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Creating Multimedia

A range of core supported tools are available to you to produce multimedia content (e.g. video and audio content or lecture capture). Please do not forget that all digital materials for learning and teaching must be accessible by law – see our Digital Accessibility page.

Video content

Canvas Studio is a core video recording and management tool available within Canvas. Our guide on Producing Video Content Using Canvas Studio (in our Hybrid Active Learning (HAL) canvas course) includes recording videos in Canvas Studio for online asynchronous activities and embedding multiple choice questions within videos for formative assessment. You can also ask students to use Canvas Studio to produce multimedia as part of an assignment or collaborative learning task.

Audio Content

For learning and teaching purposes, audio content can include such digital materials as podcasts, voice recordings and notes, interviews, discussions or audio instructions. See our guide on Producing Audio Content (HAL Canvas course), including guidance on available software to record audio at the University, getting the best sound quality, and a guide on recording a podcast.

Lecture Capture

Lecture capture is defined, as a minimum, as an audio recording of the lecturer’s voice delivering the lecture. The audio recording may optionally be supplemented by screen capture and/or a video recording of the lecturer during the lecture.  For more details on using tools to record your lectures, such as Canvas Studio, see the Video section above.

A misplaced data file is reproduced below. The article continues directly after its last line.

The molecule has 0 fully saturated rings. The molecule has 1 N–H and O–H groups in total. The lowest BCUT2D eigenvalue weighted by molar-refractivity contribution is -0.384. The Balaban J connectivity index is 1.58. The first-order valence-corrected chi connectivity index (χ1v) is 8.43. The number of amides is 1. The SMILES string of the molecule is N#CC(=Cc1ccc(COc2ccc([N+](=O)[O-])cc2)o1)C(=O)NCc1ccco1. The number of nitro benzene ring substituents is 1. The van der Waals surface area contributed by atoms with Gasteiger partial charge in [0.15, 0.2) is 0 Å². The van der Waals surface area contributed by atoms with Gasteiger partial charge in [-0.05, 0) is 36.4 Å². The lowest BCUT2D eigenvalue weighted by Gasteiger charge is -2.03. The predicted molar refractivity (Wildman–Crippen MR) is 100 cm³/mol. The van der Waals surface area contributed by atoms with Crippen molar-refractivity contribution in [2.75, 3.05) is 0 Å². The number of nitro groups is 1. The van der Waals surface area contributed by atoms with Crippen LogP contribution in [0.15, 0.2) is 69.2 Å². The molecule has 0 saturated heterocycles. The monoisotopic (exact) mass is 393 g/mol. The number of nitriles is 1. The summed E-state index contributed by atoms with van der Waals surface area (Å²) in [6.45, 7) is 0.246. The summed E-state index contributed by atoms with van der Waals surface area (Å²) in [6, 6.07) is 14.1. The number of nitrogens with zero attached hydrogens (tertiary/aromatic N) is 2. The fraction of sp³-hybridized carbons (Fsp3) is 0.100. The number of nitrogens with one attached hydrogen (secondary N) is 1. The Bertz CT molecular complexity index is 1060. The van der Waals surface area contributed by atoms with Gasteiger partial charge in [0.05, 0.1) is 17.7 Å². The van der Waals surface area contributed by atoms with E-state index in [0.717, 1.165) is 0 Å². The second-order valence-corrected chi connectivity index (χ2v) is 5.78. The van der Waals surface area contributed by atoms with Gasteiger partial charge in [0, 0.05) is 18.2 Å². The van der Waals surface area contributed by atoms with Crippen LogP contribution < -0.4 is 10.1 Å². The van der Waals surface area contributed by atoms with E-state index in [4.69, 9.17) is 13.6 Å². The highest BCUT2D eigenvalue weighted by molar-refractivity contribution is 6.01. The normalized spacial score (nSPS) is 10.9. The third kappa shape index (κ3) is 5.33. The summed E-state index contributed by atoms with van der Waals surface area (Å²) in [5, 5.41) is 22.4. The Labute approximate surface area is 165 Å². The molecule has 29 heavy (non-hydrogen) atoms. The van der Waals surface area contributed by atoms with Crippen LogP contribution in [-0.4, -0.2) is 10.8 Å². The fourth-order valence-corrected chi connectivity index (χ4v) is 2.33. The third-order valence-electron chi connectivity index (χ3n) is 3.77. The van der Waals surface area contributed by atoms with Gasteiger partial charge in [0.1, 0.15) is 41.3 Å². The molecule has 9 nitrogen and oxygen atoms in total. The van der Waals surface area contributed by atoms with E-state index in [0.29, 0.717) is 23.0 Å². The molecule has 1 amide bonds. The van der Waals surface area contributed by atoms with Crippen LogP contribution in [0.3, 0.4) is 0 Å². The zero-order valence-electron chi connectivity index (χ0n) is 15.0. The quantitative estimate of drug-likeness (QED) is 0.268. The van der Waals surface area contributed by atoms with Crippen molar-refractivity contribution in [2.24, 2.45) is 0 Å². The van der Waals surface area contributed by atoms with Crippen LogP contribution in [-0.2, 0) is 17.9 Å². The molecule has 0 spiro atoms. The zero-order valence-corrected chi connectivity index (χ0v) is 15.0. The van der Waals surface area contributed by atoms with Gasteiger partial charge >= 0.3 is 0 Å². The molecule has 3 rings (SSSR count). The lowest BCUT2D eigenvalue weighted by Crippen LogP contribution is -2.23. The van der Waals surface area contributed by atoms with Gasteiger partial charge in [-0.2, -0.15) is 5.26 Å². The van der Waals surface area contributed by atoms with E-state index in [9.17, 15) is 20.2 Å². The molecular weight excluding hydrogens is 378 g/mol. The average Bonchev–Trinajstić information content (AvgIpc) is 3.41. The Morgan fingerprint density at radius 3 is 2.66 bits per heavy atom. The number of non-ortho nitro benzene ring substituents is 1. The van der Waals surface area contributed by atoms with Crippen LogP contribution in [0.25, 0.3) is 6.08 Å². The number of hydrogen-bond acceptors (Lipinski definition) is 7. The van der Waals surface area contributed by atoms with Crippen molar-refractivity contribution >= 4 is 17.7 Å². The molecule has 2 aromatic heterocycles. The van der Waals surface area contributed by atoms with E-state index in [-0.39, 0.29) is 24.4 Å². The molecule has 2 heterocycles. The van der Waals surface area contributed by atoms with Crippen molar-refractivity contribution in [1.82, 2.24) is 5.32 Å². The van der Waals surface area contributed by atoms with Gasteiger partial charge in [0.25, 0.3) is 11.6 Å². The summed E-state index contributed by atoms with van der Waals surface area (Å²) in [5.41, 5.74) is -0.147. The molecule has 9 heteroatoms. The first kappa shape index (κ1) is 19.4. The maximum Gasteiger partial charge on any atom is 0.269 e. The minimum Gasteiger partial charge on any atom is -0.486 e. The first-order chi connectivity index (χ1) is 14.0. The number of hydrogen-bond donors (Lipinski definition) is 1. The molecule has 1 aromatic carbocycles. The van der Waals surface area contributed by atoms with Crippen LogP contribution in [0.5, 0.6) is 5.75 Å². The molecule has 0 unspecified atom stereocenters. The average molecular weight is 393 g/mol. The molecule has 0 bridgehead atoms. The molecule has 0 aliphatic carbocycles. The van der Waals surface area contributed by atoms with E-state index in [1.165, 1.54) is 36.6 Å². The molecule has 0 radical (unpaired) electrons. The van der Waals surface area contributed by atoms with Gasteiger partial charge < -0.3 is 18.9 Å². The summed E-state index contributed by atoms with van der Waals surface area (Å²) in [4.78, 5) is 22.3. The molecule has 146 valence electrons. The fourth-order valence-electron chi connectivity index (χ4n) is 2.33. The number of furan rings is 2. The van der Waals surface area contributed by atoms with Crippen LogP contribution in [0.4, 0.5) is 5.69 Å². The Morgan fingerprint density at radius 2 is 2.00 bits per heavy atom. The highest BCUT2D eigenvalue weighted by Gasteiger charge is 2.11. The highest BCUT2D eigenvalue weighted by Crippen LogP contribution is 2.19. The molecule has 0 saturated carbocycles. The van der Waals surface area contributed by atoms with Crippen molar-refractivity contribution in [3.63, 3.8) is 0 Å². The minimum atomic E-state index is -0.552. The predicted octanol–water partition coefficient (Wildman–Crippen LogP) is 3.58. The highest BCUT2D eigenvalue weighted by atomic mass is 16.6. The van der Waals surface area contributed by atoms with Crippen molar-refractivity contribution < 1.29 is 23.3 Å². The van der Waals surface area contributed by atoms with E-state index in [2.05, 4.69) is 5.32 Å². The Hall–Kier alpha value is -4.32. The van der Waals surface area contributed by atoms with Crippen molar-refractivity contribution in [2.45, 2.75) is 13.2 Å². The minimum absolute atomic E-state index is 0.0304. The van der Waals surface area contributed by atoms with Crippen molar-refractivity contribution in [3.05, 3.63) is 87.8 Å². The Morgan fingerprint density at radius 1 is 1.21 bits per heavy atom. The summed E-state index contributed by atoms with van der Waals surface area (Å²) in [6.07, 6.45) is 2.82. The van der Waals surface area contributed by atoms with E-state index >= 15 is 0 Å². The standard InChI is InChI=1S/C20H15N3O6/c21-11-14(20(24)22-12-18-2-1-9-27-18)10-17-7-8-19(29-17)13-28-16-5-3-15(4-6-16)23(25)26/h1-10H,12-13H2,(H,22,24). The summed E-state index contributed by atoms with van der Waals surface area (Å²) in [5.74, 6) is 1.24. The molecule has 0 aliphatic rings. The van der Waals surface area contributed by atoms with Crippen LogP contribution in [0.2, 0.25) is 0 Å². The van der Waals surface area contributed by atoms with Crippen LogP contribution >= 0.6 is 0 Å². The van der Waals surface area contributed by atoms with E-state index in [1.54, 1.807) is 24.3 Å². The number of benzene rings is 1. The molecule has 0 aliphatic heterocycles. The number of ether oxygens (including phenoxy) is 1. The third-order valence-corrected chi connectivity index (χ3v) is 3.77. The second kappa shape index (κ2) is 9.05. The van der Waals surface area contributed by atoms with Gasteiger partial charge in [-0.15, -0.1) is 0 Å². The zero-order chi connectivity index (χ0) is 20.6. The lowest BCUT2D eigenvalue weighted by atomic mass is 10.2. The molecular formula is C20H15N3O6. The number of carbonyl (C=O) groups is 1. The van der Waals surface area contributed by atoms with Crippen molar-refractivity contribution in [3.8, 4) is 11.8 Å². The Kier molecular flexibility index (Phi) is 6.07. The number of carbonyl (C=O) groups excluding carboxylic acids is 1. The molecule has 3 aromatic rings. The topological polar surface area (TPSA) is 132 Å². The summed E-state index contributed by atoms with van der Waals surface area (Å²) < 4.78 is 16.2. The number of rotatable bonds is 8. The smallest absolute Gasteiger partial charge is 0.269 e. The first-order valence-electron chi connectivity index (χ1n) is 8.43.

We would encourage you to think about re-using lecture recordings more actively, e.g. by picking out key concepts and working with them in class. Student feedback consistently shows that short, 'chunked' recordings (5-20 minutes) are more useful than hour-long recordings of lectures.

For more information on the current University policy on lecture capture, see our Policies page.

Animations and infographics

Animations can be a useful way of producing engaging content, especially when it would be hard to record a video with real people on location. Similarly, infographics can be effective to communicate subject content, or module or programme information to your students. You can also get students to produce animations or infographics to enhance their subject-based communication skills. The University does not have core supported technologies for producing animations or infographics, but there are recognised, 3rd party tools which may be used.

Case studies using multimedia in education

Below are a few examples of using multimedia in teaching, either staff creating content for student use or asking students to create content as a learning or assessment task:


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